Monday, December 21, 2009

ofw

ILO warns of rise in human trafficking due to financial crisis

MANILA, Philippines – Many overseas Filipino workers (OFWs) opt to sneak out of the country to work abroad but sadly end up as sex slaves, the International Labor Organization (ILO) warned yesterday.
ILO executive director Linda Wirth said many people worldwide, including Filipinos, may likely accept risky and questionable offers of employment as a result of the prevailing global financial crisis.

Although the ILO has no data to prove the surge in the number of human trafficking victims, Wirth said economic pressure is a major factor that increased illegal activities.
She said illegally deployed workers and human trafficking victims are more prone to exploitation and more likely to suffer sexual abuse than documented workers.

“When they go to their destinations, they find themselves locked up with passport taken away, given no salary, made to work long hours seven days a week. They are in the situation of labor exploitation,” Wirth said.
She said there is nothing more difficult than working in a sex den, forced into prostitution or suffering sexual abuse in the confines of private homes.
“Sometimes it’s a bit difficult to untangle the labor and the sexual exploitation,” she said.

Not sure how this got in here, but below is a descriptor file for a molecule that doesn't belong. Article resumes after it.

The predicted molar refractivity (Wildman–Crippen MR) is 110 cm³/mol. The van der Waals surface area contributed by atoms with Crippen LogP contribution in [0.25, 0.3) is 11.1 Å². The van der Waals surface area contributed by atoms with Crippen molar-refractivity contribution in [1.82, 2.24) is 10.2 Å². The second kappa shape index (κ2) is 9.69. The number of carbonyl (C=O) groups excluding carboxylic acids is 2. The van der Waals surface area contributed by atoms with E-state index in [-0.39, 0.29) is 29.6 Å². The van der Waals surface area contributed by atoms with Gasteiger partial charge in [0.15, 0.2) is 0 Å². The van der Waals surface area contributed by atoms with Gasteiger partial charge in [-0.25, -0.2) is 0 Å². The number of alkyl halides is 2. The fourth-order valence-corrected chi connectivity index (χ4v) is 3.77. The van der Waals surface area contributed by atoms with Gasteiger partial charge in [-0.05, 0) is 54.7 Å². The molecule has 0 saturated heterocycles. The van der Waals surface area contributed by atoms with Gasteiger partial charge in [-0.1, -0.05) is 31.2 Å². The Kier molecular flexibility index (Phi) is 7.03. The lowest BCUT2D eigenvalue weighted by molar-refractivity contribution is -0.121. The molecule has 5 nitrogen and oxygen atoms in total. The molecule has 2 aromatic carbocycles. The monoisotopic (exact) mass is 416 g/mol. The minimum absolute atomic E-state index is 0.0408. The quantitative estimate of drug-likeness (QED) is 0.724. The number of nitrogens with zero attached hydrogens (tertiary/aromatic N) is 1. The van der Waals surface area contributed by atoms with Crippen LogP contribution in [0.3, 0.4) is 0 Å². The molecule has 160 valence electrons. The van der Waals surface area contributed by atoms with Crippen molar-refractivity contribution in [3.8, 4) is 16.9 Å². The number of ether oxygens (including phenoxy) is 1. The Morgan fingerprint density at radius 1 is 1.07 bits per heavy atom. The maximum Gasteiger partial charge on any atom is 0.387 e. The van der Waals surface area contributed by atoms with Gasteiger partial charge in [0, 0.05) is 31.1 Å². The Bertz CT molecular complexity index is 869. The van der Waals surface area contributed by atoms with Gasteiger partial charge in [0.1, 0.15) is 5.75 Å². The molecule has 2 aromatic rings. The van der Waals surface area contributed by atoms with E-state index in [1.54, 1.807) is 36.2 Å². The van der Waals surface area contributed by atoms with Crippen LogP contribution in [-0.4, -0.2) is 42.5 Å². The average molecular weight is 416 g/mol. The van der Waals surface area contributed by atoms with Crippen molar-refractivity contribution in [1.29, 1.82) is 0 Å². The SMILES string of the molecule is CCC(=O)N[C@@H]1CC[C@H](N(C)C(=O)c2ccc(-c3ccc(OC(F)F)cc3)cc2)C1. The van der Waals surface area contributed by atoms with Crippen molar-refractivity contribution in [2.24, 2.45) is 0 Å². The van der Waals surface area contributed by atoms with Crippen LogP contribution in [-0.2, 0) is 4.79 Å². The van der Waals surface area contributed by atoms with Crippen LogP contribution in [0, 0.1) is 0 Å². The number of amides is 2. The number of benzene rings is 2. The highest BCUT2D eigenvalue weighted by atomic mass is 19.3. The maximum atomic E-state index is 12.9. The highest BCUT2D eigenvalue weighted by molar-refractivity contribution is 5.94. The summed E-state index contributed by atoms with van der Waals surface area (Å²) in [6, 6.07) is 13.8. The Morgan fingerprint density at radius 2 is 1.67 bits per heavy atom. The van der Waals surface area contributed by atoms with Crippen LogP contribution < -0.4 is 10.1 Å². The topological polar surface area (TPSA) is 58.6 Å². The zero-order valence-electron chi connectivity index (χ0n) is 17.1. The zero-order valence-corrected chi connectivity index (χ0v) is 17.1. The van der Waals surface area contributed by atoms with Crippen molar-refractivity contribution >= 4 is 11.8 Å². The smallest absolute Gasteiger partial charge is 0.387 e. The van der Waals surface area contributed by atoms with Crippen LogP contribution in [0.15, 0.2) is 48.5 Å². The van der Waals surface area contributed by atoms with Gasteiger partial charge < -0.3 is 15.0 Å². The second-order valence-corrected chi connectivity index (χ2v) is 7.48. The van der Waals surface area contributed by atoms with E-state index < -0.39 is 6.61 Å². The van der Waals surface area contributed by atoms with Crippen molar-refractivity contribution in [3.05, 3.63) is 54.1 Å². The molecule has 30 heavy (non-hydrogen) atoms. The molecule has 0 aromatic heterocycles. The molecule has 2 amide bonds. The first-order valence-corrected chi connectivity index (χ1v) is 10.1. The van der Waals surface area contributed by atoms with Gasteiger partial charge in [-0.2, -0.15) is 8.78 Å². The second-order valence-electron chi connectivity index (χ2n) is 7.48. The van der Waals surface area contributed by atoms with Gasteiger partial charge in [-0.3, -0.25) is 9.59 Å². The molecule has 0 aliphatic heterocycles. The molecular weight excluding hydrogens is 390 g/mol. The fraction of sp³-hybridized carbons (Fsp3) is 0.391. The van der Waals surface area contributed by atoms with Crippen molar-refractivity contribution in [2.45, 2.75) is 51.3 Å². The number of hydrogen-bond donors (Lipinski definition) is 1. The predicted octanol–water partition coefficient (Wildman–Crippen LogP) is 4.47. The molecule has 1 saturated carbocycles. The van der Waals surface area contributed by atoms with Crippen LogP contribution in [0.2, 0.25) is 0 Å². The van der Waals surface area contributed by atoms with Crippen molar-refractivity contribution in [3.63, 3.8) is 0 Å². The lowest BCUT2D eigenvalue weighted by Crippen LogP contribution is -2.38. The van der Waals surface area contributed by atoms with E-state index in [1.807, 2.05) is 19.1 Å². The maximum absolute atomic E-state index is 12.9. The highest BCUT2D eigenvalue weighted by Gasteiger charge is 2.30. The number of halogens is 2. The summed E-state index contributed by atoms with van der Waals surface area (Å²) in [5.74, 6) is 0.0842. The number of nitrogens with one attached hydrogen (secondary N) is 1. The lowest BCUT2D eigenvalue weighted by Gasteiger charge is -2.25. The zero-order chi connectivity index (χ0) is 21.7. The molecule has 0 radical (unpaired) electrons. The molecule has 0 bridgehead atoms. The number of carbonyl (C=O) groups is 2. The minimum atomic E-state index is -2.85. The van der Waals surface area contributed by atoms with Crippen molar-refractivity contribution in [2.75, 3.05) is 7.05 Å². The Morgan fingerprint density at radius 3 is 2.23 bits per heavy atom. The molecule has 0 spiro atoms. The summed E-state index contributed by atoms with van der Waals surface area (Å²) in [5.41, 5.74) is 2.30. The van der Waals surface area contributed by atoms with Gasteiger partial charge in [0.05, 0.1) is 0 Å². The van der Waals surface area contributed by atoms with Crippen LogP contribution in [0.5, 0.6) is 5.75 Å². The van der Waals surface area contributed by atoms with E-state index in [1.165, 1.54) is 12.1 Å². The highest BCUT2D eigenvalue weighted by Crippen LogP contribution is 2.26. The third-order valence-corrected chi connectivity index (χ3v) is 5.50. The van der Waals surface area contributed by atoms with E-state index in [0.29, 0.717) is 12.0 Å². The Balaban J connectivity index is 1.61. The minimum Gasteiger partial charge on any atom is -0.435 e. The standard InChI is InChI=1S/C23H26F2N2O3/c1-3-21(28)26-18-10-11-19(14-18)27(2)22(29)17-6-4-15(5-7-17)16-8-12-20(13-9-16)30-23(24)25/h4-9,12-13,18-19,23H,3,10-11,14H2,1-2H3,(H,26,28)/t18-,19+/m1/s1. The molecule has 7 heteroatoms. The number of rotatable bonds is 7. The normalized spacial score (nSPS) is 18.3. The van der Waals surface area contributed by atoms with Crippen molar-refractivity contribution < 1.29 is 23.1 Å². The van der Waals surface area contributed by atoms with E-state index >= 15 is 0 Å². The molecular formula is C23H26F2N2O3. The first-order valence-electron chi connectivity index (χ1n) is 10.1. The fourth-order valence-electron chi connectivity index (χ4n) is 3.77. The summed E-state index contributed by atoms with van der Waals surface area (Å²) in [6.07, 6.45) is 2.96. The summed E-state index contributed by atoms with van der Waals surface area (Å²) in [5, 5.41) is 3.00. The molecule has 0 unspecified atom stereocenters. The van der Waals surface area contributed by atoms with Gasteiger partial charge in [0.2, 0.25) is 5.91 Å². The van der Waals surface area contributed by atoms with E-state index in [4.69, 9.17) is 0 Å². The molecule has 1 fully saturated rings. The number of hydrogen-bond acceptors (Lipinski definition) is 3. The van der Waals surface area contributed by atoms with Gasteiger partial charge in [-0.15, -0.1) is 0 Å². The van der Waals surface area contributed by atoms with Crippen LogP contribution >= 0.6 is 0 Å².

She voiced concern that as the global financial crisis hits more communities “there will be more temptation to take risky offers.”
“We are worried that there could be an increase in human trafficking,” she explained.
The Philippines is not as badly hit by the economic crisis as other countries, but the number of people affected by the financial slump may increase with the crisis expected to continue until 2010.

“Fifty thousand more reportedly lost their jobs in the Philippines, but we have to think of the subsidiary workers, the informal economy, the tricycle drivers, women who make the food for the workers. They are also falling out and yet not counted in the official statistics,” Wirth pointed out.
Many Filipino migrant workers may be forced to stay in other countries to work rather than come home.

Social Welfare and Development Secretary Esperanza Cabral said there is no solid evidence to prove the increase in illegal recruitment and human trafficking because of the economic crisis.
However, she admitted that the DSWD receives reports of human trafficking through the airports, particularly at the Diosdado Macapagal International Airport in Clark, Pampanga.
She also reported that in Zamboanga, 500 people come by boat from Malaysia every week and many of them enter the country illegally and are victims of trafficking. A majority of the victims are women below 18 years old.

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